The Arians argued that God could will the world to be made righteous apart from His personal involvement through the incarnation of His Son. They were early "voluntarists." The first reply of Athanasius to this contention is just, "He could have. But he didn't." What God actually does is the best for us, no matter what we might think is better according to our lights. If the Arians were correct and Christ is not fully God, and God chose to speak us right without the incarnation, it becomes a kind of salvation by high altitude drone. It is hardly personal. It is not fellowship. A high altitude drone can wreak destruction, but it cannot bring help.

 

Unfortunately, we humans often think we know better than God what would be good for God to do, but it won't necessarily be better for us if God takes our advice. Our God is not like the inattentive father who is too busy to go to his son's little league games, but buys the boy all the best in baseball equipment and sponsors uniforms for the team thinking this makes up for his absence. We don't have an absentee God. He is personally and intimately involved in our situation. He puts on the uniform of our flesh and gives us Himself in His body and blood by real presence.

 

Athanasius of Alexandria

 

"The Arians say, 'Even if the Savior was a creature, God was able to speak the word only and undo the curse.' And so another will tell them in like manner, 'Without His coming among us at all, God was able just to speak and undo the curse' But we must consider what was expedient for mankind, and not what simply is possible with God. He could have destroyed, before the ark of Noah, the transgressors of those days; but He did it after the ark. Without Moses, He could have spoken the word only and have brought the people out of Egypt, but it profited to do it through Moses. God was able without the judges to save His people, but it was profitable for the people that for a time judges should be raised up for them. The Savior too might have come among us from the beginning, or on His coming might not have been delivered over to Pilate, but He came 'when the fullness of time had come' (Gal 4:4) and when sought for said, 'I am He' (Jn 18:5).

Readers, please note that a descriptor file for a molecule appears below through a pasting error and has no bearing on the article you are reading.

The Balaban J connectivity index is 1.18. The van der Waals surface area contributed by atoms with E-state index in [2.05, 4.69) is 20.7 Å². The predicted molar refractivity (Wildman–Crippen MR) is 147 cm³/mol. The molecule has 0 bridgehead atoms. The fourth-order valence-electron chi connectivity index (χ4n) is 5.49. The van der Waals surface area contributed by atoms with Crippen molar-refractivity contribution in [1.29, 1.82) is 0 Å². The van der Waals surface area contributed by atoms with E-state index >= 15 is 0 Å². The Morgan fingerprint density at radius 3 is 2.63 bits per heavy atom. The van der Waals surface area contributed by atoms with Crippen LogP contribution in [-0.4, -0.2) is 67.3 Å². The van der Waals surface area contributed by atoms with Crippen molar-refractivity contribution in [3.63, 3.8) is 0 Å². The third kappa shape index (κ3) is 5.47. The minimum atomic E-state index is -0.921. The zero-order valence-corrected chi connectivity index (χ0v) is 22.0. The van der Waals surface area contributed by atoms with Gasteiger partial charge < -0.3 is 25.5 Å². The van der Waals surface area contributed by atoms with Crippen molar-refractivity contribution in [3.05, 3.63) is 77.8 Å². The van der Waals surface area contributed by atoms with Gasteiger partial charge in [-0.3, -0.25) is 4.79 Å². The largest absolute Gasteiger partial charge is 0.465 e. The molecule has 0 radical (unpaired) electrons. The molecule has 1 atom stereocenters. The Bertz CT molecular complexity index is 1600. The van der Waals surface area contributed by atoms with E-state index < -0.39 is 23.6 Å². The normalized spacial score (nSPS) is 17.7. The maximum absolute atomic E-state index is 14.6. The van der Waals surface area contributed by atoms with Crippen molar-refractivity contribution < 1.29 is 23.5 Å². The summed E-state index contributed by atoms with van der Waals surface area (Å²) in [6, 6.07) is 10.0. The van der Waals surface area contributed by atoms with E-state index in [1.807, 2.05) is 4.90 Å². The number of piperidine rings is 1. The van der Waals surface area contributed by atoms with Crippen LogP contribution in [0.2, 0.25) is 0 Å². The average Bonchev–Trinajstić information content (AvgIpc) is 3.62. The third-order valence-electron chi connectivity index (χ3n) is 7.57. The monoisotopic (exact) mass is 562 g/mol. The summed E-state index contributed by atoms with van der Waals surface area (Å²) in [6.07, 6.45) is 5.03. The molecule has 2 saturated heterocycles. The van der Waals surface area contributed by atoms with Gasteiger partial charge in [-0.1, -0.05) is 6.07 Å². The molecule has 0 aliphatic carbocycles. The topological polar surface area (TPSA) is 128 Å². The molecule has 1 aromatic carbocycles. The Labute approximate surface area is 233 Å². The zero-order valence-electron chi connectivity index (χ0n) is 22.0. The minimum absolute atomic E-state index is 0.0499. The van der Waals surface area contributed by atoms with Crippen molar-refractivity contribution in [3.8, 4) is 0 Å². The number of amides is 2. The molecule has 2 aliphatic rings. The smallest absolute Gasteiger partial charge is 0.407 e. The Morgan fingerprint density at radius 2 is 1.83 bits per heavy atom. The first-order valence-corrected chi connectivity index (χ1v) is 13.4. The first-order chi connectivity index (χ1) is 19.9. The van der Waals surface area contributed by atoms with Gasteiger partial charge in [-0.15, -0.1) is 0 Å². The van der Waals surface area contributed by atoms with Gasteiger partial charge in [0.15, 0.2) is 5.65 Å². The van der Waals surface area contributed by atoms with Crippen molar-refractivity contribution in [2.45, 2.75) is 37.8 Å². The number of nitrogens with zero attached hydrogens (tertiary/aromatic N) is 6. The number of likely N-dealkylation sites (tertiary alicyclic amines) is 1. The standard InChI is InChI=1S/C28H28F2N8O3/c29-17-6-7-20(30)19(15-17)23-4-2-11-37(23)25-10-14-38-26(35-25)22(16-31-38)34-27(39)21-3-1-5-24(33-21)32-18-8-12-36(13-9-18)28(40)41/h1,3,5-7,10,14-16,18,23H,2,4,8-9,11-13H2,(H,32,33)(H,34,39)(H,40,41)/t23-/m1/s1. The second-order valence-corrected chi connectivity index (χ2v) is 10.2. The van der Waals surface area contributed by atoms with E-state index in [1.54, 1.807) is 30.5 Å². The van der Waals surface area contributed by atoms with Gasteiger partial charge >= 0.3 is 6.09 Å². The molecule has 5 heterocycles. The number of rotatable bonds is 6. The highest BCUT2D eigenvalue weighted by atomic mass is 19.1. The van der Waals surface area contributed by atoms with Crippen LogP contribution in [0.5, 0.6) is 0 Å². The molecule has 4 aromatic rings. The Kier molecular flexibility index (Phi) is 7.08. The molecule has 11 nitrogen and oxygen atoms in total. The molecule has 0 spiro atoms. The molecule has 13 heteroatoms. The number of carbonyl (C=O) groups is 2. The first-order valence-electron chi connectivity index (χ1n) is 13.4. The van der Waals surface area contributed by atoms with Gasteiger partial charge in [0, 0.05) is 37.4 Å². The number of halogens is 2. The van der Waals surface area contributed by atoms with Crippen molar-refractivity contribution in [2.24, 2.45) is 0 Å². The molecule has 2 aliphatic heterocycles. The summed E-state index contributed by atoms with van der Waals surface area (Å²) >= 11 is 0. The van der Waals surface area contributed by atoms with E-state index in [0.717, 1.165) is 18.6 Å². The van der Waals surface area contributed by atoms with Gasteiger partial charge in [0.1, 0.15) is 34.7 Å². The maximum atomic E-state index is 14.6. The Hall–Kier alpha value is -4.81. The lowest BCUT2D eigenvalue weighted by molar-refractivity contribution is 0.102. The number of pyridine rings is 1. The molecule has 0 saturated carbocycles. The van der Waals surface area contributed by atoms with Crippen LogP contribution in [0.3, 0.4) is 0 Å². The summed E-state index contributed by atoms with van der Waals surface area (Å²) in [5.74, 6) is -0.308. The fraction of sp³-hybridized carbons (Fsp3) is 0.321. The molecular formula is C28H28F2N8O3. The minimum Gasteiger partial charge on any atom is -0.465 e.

"What Christ does is profitable for men, and was not fitting in any other way. What is profitable and fitting, that He provides. Accordingly He 'did not come to be served, but to serve, and to give his life as a ransom for many' (Mt 20:28) and might work our salvation. Certainly He would have been able to speak the Law from heaven, but He saw that it was expedient for men for Him to speak from Sinai. He did this that it might be possible for Moses to go up, and for those hearing the word near to them the more to believe." 

 

Athanasius of Alexandria,
Four Discourses Against the Arians, 2.68
 
Prayer

Lord Jesus, You have become incarnate to condescend into our world and take upon You our sins. You have shared Yourself with us to grant us again perfect fellowship with You. Keep us from intellectual pride and self-righteousness that we might never doubt Your incarnation. Set us in the midst of Your grace that we might live in peace always. Amen.

 

For those suffering from challenging weather, that they might be kept safe, and that crops would be protected for the benefit of our food supplies so hunger would not stalk the land

 

For Pastor Harold Heckmann, that the Lord Jesus would be with him in his weakness

 

For John Hatteberg as he undergoes surgery for a heart pacemaker, that he might recover fully

 

For the board of the Luther Academy, which is seeking a new executive Director of the Academy, that the board would be blessed in its labor to support the mission of spreading confessional Lutheranism
Art: Dürer, Albrecht  The Adoration of the Trinity (1515)